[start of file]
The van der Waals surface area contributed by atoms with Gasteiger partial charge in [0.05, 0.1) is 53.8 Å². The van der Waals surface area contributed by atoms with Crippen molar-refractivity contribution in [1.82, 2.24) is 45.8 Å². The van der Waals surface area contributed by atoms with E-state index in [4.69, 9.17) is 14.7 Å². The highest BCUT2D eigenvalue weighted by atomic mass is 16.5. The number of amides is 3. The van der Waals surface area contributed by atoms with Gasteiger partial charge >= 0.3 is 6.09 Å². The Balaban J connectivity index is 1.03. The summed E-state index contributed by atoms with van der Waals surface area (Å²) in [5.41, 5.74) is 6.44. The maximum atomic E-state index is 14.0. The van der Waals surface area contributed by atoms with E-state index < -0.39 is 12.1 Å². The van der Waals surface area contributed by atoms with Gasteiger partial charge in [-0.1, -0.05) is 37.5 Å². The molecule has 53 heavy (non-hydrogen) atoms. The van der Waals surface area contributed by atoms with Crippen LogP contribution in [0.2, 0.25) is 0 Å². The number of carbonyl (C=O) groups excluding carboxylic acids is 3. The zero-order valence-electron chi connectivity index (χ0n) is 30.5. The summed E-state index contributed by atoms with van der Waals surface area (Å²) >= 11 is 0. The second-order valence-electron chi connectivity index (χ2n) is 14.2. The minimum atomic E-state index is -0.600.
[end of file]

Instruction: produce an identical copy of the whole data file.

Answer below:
The van der Waals surface area contributed by atoms with Gasteiger partial charge in [0.05, 0.1) is 53.8 Å². The van der Waals surface area contributed by atoms with Crippen molar-refractivity contribution in [1.82, 2.24) is 45.8 Å². The van der Waals surface area contributed by atoms with E-state index in [4.69, 9.17) is 14.7 Å². The highest BCUT2D eigenvalue weighted by atomic mass is 16.5. The number of amides is 3. The van der Waals surface area contributed by atoms with Gasteiger partial charge >= 0.3 is 6.09 Å². The Balaban J connectivity index is 1.03. The summed E-state index contributed by atoms with van der Waals surface area (Å²) in [5.41, 5.74) is 6.44. The maximum atomic E-state index is 14.0. The van der Waals surface area contributed by atoms with E-state index < -0.39 is 12.1 Å². The van der Waals surface area contributed by atoms with Gasteiger partial charge in [-0.1, -0.05) is 37.5 Å². The molecule has 53 heavy (non-hydrogen) atoms. The van der Waals surface area contributed by atoms with Crippen LogP contribution in [0.2, 0.25) is 0 Å². The number of carbonyl (C=O) groups excluding carboxylic acids is 3. The zero-order valence-electron chi connectivity index (χ0n) is 30.5. The summed E-state index contributed by atoms with van der Waals surface area (Å²) >= 11 is 0. The second-order valence-electron chi connectivity index (χ2n) is 14.2. The minimum atomic E-state index is -0.600.